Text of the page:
Guinea pigs are social animals that require adequate care and space. They love to eat and even if something is not so healthy for them, they will like it because of the taste. However, their diet should consist of only hay, vegetables, fruits, healthy pellets, and occasional treats that are appropriate for them. This article will discuss whether or not date fruit is a suitable treat for guinea pigs.
Can guinea pigs eat dates? Guinea pigs can’t eat dates. The dates are not toxic for guinea pigs, but they contain high sugar levels, which is bad for them. The sugar content in dates could cause serious health issues. Another risk is that dates lack some very essential nutrients for guinea pigs. Also, dates are a bit sticky and can cause choking, so it is best to keep guinea pigs away from this fruit altogether.
In the following sections, we will give you a brief insight into the nutrition facts of dates and possible risks that guinea pigs can develop from eating them. Let’s take a look!
Nutrition Facts of Dates
For a serving of 3 oz (100 g) of dates, there is:
- Energy – 282 kcal
- Protein – 2.45 g
- Total lipid (fat) – 0.39 g
- Carbs – 75.03 g
- Dietary fiber – 8 g
- Sugars – 63.35 g
- Calcium – 39 mg
- Iron – 1.02 mg
- Magnesium – 43 mg
- Phosphorus – 62 mg
- Potassium – 656 mg
- Sodium – 2 mg
- Zinc – 0.29 mg
- Copper – 0.206 mg
- Selenium – 3 µg
- Vitamin C – 0.4 mg
- Vitamin B-6 – 0.165 mg
- Vitamin E – 0.05 mg
- Vitamin K – 2.7 µg
- Thiamin – 0.052 mg
- Riboflavin – 0.066 mg
- Niacin – 1.274 mg
- Folates – 19 µg
- Carotene, beta – 6 µg
- Lutein + zeaxanthin – 75 µg
Risks to Consider When Feeding Dates to Guinea Pigs
The dates are delicious, super creamy, and chewy, but they are extremely caloric. This is not good even for us humans. The sugar content can create problems with blood sugar. Besides, sugars create an imbalance of the gut flora in guinea pigs.
Lack of Vitamins
There is no enough vitamin C in dates. This vitamin is crucial for guinea pigs and keeps them healthy. They can’t produce vitamin C on their own, so it is essential to get it from supplements or foods. If guinea pigs don’t get enough of this vitamin, they will get scurvy disease with symptoms such as bleedings, rough coats, skipping, loss of appetite, no energy, etc.
Dates are sticky and hard, so they may present a serious choking hazard for guinea pigs. They will most definitely get stuck in the guinea pig’s teeth, which will be dangerous for them.
And finally, the dates have calcium and sodium. These two nutrients are healthy for humans and create strong bone tissues. But, if the guinea pigs receive too much calcium and sodium, they will develop urinary problems. Guinea pigs will get the following symptoms such as painful urination, bladder stones, or kidney stones.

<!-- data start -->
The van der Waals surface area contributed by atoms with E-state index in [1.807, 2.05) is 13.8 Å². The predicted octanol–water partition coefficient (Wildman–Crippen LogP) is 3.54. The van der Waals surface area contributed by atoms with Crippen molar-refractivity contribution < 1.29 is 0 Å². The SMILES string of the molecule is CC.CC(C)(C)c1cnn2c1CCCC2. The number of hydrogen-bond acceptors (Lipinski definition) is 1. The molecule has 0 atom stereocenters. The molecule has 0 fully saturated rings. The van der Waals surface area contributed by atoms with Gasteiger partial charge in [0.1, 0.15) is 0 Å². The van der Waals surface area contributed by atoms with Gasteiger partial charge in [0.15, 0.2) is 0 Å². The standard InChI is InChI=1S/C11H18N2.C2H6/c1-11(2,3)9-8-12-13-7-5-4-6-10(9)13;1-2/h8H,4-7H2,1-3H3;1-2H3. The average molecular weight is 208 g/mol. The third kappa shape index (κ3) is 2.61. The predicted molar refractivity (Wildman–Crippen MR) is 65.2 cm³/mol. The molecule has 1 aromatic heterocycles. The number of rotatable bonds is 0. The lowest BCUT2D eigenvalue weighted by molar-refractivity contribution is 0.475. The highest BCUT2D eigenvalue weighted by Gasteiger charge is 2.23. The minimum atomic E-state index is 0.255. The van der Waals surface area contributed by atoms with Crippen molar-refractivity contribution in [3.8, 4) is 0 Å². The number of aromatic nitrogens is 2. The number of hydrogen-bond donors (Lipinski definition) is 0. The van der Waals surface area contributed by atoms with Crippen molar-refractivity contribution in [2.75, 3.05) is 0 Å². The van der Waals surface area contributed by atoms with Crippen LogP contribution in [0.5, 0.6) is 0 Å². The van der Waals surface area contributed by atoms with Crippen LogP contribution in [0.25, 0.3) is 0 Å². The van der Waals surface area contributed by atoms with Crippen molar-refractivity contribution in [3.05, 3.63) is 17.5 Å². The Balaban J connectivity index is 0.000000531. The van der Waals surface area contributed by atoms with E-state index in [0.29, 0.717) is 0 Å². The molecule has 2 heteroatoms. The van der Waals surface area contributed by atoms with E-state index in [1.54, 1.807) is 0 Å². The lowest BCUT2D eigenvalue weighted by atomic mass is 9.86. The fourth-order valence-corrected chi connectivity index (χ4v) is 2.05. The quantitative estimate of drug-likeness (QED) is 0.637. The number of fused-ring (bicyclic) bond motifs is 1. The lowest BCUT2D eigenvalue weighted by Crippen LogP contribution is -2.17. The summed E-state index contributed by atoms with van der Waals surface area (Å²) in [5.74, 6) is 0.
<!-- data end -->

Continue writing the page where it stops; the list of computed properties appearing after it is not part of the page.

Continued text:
Quick Facts on Dates
- The word ‘date’ comes from the Greek word ‘daktylos’, which means finger because dates look like the tip of a finger.
- Date fruits have been consumed as a local food for 7000 years in the Middle East and Northern Africa.
- There are as many as 200 varieties of dates in the world.
- Very small number of people are allergic to this fruit.
Before I let you go, one final thought on food. With food, you can’t ever be too careful which is why I get all guinea pig food from a reliable source such as Amazon. If you are not sure what to order but believe your little piggies deserve some great treats please check our Helpful Guide to the Best Guinea Pig Treats to get some ideas.
We have also made a full list of foods that guinea pigs can and can’t eat (150+ Types of Foods). Be sure to also check our recommended products page for everything you will ever need to assure a happy life for your Guinea Pigs. Hope this information was helpful and you have found the answer you were looking for.
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List of Sources
Norman, R., Wills, A. P., An Investigation into the Relationship between Owner Knowledge, Diet, and Dental Disease in Guinea Pigs (Cavia porcellus), Animals: an open access journal from MDPI, 2016.
National Research Council (US) Subcommittee on Laboratory Animal Nutrition, Nutrient Requirements of Laboratory Animals: Fourth Revised Edition, 1995., Washington (DC): National Academies Press (US); 1995.
Witkowska, A., Price, J., Hughes, C., Smith, D., White, K., Alibhai, A., Rutland C. S., The Effects of Diet on Anatomy, Physiology and Health in the Guinea Pig, Journal of Animal Health and Behavioural Science, 2017.